Structurlam, the Canadian-based mass timber manufacturer that is opening its first U.S. plant in the former Nucor facility in Conway, is on track to start production this month.

CEO Hardy Wentzel said mass timber consists of columns, beams and panels created through two technologies – cross-laminated timber and glued-laminated timber.

Cross-laminated timber, which creates the panels, will be “firing up beginning in June,” Wentzel told the Log Cabin Democrat.

A second production line of glued-laminated timber (known as glulam), which creates the beams and columns, is set to begin in August.

In December 2019, Gov. Asa Hutchinson, Wentzel and other leaders had a news conference on site announcing Structurlam. At the time, they said the company would create 130 jobs in the area and open in mid-2021.

“The target is still 130 jobs,” Wentzel said. “The leadership team in Conway is in place. Hiring has started, and we’re about 50 percent of the way through filling jobs.”

The Conway facility’s Human Resources Manager Jamie Stires said anyone interested in applying can do so at their local Arkansas Workforce Center or submit a resume online to

“Currently we have openings for an Industrial Electrician, CNC Operator, Timber Framer, Lumber Grader, and Production Operator,” Stires said in an email to the Log Cabin Democrat.

Walmart will be Structurlam’s first U.S. customer. Structurlam will construct the new Walmart headquarters in Bentonville using 1.1 million cubic feet of Arkansas grown and produced mass timber, making it the largest campus project in the U.S. using mass timber.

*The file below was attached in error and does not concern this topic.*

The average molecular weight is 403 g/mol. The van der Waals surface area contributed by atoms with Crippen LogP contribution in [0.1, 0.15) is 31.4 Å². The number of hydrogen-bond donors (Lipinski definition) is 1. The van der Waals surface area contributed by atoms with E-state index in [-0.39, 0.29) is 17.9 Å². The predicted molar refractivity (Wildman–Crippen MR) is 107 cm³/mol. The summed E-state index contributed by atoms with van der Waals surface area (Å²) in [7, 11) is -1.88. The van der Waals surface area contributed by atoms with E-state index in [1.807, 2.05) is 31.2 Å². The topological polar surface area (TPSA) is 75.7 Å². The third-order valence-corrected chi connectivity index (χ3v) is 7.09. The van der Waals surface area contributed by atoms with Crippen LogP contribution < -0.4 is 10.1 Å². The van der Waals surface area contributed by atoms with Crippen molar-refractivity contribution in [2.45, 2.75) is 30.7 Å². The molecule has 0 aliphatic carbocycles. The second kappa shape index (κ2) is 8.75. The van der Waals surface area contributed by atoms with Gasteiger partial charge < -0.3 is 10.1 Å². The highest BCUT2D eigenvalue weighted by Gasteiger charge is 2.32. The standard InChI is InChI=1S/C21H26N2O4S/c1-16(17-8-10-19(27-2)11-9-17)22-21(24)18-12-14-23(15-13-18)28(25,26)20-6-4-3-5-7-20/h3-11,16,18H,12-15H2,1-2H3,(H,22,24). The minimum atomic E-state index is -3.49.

Lumber will be manufactured in Arkansas by sawmills across the state, then Structurlam will convert that into mass timber using those two technologies – cross-laminated timber and glulam, Wentzel said.

“We use so much lumber. When lumber prices increase three times their normal value, it makes it tricky to promote mass timber; however, most people know lumber prices will correct,” he said. “We expect to see a correction in the fourth quarter of this year. When people are doing a mass timber project, they have a long-term view. They know prices fluctuate. There will be a new normal in lumber prices, but not quite where they are today.”

Agriculture is Arkansas’s leading industry with timber making up a third of the overall income, Gov. Asa Hutchinson said during the Dec. 19, 2019 news conference announcing the company’s plans. Hutchinson again toured the 288,000-square-foot, state-of-the-art facility on May 14.

Structurlam invested $90 million to buy, renovate and equip the former steel plant at 1800 Sturgis Road,

Structurlam is expected to provide “an added boost to the local economy – ushering in 130 new employment opportunities, and making use of local resources, specifically, Southern yellow pine, which are abundant in The Natural State,” a Structurlam representative said.

The official grand opening will be “sometime in the fall,” Wentzel said.

Jeanette Anderton can be reached at

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